Talking Points Memo has talked to Holly Dickson, attorney for the Arkansas ACLU, about the departure from law experienced by voters statewide as election officials applied the new Voter ID law.
The American Civil Liberties Union of Arkansas has received numerous complaints from voters who say poll workers “quizzed” them about the information on their IDs, one of the organization’s officials told TPM on Wednesday.
“It’s not one or two specific locations, we’re hearing about it in various locations around the state,” Holly Dickson, legal director at ACLU of Arkansas, said in an interview. “There may have been a coordinated effort to have poll workers enforce the law this way — that remains to be seen, of course.”
Talking Points notes the many problems cited here last night and today.
Justin Clay, the director of Arkansas’ Board of Election Commissioners, told TPM on Wednesday morning his agency had not yet received any complaints about the issue.
“I can tell you that poll workers, from our perspective anyway, poll workers were trained on the correct process,” Clay said.
If Clay is telling the truth, the training didn’t work very well.
It’s simple, though judging from reader reaction, some don’t get it. The law now and always requires voters to give name, birthdate and address. After that process is completed, a photo ID must be produced to compare with the person seeking to vote, on appearance only. But many election officials have interpreted this to mean voters’ information on the books must match that on the photo ID. The law doesn’t require that and it’s problematic. See testimony further on.
Some confusion has arisen, too, because several counties have purchased new computer tablets to use as electronic voting books. These can scan information from bar codes on driver’s licenses to compare with voter books. The chance for problems in this comparison are obvious — the law doesn’t require the photo ID and the books to match. Voters are not required to allow polling places to scan their licenses. Their names can be entered manually and they can produce the license later strictly for photo purposes. But it appears many poll workers don’t know that. No comprehensive effort to put these machines into use has been undertaken.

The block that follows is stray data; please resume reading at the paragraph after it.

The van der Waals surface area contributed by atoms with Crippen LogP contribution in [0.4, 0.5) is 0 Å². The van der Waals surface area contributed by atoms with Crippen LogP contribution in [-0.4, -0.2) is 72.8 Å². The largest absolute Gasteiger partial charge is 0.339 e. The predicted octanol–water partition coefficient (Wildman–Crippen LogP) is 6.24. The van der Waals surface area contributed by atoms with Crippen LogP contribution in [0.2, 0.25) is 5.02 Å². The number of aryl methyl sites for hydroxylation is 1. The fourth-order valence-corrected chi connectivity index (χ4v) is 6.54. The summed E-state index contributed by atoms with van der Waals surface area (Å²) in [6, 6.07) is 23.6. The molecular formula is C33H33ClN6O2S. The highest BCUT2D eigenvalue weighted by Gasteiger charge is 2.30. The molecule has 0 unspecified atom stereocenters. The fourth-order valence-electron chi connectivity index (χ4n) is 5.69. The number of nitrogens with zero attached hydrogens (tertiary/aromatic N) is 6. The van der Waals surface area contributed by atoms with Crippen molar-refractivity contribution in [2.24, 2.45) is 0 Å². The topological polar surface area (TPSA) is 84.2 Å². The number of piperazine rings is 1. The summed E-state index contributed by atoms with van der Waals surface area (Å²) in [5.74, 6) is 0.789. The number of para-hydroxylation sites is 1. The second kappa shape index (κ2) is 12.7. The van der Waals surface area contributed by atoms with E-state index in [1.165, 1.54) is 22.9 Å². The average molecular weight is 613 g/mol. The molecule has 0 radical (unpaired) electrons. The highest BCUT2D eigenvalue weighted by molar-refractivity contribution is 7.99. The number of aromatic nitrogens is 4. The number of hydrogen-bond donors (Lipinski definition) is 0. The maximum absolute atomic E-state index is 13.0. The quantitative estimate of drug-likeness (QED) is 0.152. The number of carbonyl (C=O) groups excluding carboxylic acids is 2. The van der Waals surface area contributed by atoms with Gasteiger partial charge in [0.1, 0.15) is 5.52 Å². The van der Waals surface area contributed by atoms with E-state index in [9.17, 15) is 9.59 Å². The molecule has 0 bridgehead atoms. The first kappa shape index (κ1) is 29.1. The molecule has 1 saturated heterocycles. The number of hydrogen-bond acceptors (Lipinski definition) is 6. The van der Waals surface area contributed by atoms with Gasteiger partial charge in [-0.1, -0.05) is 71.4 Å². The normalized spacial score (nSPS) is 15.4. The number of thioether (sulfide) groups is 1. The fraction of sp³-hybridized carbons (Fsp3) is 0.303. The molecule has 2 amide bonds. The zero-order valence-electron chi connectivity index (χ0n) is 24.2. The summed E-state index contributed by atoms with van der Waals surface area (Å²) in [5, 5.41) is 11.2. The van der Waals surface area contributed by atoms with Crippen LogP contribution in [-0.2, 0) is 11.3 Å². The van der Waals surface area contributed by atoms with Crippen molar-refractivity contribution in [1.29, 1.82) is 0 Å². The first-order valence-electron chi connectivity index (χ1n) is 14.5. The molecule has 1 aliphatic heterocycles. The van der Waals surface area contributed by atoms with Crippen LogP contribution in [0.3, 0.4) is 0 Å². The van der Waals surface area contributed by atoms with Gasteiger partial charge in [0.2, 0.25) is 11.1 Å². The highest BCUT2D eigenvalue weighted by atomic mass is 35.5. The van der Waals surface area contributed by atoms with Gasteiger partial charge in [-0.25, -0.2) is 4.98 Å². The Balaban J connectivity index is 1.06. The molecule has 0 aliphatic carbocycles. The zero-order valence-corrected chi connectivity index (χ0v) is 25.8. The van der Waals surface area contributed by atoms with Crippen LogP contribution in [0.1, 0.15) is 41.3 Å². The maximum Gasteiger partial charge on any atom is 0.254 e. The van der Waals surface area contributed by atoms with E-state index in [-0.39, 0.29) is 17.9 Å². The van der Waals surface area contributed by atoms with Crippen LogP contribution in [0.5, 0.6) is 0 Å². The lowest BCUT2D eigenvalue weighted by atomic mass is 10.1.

When I spoke to the secretary of state’s office about this yesterday, no concern was voiced. They are following the law, they said. So, too, is the Board of Election Commissioners. So, too, say county clerks. Except they are not. Our Mrssistertoldjah wrote last night:
One of my friends had trouble voting with a valid ID. She moved to Hillcrest from WLR 3 years ago and her address on her driver’s license didn’t match her address in Hillcrest where she had registered. She had no problem voting when living here in 2012 (with an address that didn’t match her DL) but did today.
She stood her ground and they allowed her to vote, apparently because they didn’t want a ruckus. Others likely would’ve walked away, especially since this was a primary.
This new GOP law has nothing to do with a picture ID. She presented it. They verified her identity but then questioned why her ID wasn’t the same as her precinct she registered to vote in (driver’s licenses are issued every 4 years and people move in that time span).
This was a primary and few turned out. Can you imagine how many voters will be turned away on a technicality like my friend faced in 2016 when Hillary is on the ballot? She presented a picture ID and was still questioned!
This is why we have an ACLU.
Dickson said her organization — which is currently challenging the constitutionality of the voter ID law in state courts — began getting the complaints earlier this month, after early voting began. The “inconsistencies” under the new law, she said, were “interfering with people’s constitutional right to vote.”
“Within the last week we started receiving complaints from voters about vehement enforcement … from poll workers,” she said. “We’ve been encouraging them to file complaints with the Arkansas state Board of Elections.
Here’s the website with contact info for state Board of Election Commissioners.